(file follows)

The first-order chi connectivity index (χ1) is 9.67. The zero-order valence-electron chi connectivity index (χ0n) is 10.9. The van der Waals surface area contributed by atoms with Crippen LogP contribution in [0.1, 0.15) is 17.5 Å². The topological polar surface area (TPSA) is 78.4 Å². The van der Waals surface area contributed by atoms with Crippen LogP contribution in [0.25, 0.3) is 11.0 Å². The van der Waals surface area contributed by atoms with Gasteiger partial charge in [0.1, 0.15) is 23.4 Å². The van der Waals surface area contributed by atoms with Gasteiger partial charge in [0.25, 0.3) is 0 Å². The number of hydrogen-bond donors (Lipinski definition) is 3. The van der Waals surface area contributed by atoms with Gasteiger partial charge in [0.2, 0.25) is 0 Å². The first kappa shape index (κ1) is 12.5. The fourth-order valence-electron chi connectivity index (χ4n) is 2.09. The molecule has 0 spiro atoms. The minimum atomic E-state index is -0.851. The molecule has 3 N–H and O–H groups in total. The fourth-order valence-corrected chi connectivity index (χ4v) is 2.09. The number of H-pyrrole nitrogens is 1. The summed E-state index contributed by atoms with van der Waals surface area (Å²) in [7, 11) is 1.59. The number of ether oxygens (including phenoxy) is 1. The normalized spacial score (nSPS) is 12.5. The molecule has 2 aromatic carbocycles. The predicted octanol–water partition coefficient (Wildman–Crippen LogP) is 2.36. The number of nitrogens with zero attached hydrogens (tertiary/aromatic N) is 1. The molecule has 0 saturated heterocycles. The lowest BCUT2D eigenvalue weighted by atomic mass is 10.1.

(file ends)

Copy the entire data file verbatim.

The first-order chi connectivity index (χ1) is 9.67. The zero-order valence-electron chi connectivity index (χ0n) is 10.9. The van der Waals surface area contributed by atoms with Crippen LogP contribution in [0.1, 0.15) is 17.5 Å². The topological polar surface area (TPSA) is 78.4 Å². The van der Waals surface area contributed by atoms with Crippen LogP contribution in [0.25, 0.3) is 11.0 Å². The van der Waals surface area contributed by atoms with Gasteiger partial charge in [0.1, 0.15) is 23.4 Å². The van der Waals surface area contributed by atoms with Gasteiger partial charge in [0.25, 0.3) is 0 Å². The number of hydrogen-bond donors (Lipinski definition) is 3. The van der Waals surface area contributed by atoms with Gasteiger partial charge in [0.2, 0.25) is 0 Å². The first kappa shape index (κ1) is 12.5. The fourth-order valence-electron chi connectivity index (χ4n) is 2.09. The molecule has 0 spiro atoms. The minimum atomic E-state index is -0.851. The molecule has 3 N–H and O–H groups in total. The fourth-order valence-corrected chi connectivity index (χ4v) is 2.09. The number of H-pyrrole nitrogens is 1. The summed E-state index contributed by atoms with van der Waals surface area (Å²) in [7, 11) is 1.59. The number of ether oxygens (including phenoxy) is 1. The normalized spacial score (nSPS) is 12.5. The molecule has 2 aromatic carbocycles. The predicted octanol–water partition coefficient (Wildman–Crippen LogP) is 2.36. The number of nitrogens with zero attached hydrogens (tertiary/aromatic N) is 1. The molecule has 0 saturated heterocycles. The lowest BCUT2D eigenvalue weighted by atomic mass is 10.1.